Spin-Induced Disk Precession in the Supermassive Black Hole at the Galactic Center

Siming Liu1 and Fulvio Melia1,2,3

(1) Physics Department, The University of Arizona, Tucson, AZ 85721
(2) Steward Observatory, The University of Arizona, Tucson, AZ 85721
(3) Sir Thomas Lyle Fellow and Miegunyah Fellow.

Paper: ApJ Letters in press

EPrint Server: astro-ph/0205487


Sgr A* is a compact radio source at the Galactic Center, thought to be the radiative manifestation of a 2.6* 106 Mo supermassive black hole. At least a portion of its spectrum--notably the mm/sub-mm ``bump''--appears to be produced within the inner portion (r< 10 rS) of a hot, magnetized Keplerian flow, whose characteristics are also consistent with the 10% linear polarization detected from this source at mm wavelengths. (The Schwarzschild radius, rS, for an object of this mass M is 2GM/c2 7.7* 1011 cm, or roughly 1/20 A.U.) The recent detection of a 106-day cycle in Sgr A*'s radio variability adds significant intrigue to this picture, since it may signal a precession of the disk induced by the spin a of the black hole. The dynamical time scale near the marginally stable orbit around an object with this mass is 20 mins. Thus, since the physical conditions associated with the disk around Sgr A* imply rigid-body rotation, a precession period of 106 days may be indicative of a small black hole spin if the circularized flow is confined to a region 30 rS, for which a (M/10) (ro/30 rS)5/2. The precession of a larger structure would require a bigger black hole spin. We note that a small value of a/M (< 0.1) would be favored if the non-thermal ( 1-20 cm) portion of Sgr A*'s spectrum is powered with energy extracted via a Blandford-Znajek type of process, for which the observed luminosity would correspond to an outer disk radius ro 30 rS. Such a small disk size is also suggested by earlier hydrodynamical simulations, and is implied by Sgr A*'s spectral and polarimetric characteristics.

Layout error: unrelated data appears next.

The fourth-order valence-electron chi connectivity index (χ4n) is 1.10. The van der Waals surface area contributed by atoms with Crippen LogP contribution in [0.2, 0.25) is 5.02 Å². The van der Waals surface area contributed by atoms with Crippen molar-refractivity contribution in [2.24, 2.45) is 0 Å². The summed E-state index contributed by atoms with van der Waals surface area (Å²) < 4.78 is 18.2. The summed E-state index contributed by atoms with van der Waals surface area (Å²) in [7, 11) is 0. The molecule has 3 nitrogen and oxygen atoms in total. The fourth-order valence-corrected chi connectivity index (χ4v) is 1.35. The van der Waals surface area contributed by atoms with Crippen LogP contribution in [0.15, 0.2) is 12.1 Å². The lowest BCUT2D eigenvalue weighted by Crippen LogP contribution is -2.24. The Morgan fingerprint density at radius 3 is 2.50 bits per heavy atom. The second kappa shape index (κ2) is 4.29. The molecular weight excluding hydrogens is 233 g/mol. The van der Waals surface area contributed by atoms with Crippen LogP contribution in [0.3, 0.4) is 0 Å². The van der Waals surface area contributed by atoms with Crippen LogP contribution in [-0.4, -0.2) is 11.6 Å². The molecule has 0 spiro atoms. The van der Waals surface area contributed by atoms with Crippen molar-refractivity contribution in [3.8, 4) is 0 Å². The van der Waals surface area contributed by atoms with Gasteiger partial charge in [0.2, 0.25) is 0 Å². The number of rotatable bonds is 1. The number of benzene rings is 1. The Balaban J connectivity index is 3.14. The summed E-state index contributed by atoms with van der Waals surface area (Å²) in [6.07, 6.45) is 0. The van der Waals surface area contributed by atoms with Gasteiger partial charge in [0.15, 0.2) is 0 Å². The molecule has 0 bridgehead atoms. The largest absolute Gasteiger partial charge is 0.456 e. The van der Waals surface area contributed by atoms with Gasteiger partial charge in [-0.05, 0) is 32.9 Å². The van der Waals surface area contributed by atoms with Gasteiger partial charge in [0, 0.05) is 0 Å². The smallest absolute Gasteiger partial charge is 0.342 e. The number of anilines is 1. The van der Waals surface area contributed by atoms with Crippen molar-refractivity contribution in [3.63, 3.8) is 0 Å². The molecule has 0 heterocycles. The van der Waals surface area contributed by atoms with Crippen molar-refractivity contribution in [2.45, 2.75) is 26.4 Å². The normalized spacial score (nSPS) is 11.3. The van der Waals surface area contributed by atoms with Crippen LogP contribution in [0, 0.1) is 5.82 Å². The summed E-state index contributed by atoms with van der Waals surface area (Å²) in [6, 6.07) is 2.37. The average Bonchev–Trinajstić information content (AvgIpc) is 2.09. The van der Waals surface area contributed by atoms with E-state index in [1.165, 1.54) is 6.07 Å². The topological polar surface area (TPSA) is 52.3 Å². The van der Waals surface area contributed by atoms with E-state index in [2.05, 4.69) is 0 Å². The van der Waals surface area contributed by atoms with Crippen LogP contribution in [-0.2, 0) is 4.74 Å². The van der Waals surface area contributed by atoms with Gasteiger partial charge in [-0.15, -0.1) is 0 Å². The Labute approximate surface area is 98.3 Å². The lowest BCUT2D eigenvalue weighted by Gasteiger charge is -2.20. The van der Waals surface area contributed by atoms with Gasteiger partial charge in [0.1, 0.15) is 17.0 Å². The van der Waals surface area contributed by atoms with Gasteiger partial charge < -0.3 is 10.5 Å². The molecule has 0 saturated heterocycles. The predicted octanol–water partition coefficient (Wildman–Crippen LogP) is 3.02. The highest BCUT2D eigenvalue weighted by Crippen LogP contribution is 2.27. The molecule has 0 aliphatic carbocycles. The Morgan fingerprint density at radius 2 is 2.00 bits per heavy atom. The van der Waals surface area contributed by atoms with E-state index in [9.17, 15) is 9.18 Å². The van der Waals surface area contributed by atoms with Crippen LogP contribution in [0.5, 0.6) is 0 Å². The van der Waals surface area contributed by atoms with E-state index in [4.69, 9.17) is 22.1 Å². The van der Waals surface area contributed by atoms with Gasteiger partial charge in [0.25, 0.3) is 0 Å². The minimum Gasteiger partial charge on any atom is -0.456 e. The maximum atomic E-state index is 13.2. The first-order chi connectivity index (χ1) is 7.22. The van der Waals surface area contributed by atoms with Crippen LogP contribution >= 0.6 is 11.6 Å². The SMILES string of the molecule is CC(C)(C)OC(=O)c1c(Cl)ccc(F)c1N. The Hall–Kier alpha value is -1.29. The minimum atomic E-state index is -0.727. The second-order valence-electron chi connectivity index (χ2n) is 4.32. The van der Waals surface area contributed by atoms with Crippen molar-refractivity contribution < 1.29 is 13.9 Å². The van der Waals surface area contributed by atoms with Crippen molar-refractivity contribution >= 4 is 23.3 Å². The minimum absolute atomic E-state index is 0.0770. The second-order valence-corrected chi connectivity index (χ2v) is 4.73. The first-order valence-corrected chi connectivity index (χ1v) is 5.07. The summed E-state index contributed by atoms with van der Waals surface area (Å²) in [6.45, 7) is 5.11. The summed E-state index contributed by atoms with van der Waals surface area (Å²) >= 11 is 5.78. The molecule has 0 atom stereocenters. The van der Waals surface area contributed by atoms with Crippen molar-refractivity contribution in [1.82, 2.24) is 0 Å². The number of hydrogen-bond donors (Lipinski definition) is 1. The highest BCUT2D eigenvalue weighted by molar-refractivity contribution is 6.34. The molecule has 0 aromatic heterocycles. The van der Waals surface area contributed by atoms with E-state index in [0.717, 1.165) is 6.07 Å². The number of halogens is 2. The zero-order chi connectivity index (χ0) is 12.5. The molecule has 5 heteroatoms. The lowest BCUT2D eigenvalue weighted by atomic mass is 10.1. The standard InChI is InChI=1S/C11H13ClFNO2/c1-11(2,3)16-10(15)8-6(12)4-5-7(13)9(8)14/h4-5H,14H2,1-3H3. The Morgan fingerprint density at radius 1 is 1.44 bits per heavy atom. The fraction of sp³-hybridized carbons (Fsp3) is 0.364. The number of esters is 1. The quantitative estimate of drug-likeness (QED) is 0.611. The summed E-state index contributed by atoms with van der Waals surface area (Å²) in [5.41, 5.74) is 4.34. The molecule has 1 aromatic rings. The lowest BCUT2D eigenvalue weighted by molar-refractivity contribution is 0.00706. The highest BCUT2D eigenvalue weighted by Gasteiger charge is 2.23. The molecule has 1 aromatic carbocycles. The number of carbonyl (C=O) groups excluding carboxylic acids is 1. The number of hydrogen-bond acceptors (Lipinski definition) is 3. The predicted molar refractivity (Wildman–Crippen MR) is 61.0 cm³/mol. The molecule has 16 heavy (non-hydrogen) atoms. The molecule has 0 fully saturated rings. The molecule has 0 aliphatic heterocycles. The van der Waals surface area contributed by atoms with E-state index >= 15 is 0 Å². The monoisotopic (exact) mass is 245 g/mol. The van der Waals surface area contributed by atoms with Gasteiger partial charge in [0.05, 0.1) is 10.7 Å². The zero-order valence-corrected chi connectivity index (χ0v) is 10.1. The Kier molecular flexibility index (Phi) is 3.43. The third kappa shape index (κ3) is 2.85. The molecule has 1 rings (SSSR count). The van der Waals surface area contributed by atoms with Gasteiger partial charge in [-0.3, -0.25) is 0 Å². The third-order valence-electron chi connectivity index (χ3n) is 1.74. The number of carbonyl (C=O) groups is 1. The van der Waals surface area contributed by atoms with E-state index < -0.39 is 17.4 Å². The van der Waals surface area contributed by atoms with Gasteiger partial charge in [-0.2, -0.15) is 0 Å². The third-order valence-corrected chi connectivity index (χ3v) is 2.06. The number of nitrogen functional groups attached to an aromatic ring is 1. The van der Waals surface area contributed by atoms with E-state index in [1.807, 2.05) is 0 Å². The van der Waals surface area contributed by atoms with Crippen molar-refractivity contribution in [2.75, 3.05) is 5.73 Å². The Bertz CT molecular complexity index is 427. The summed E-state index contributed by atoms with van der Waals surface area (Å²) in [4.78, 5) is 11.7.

Preprints available from the authors at liusm@blackhole.physics.arizona.edu , or the raw TeX (no figures) if you click here.

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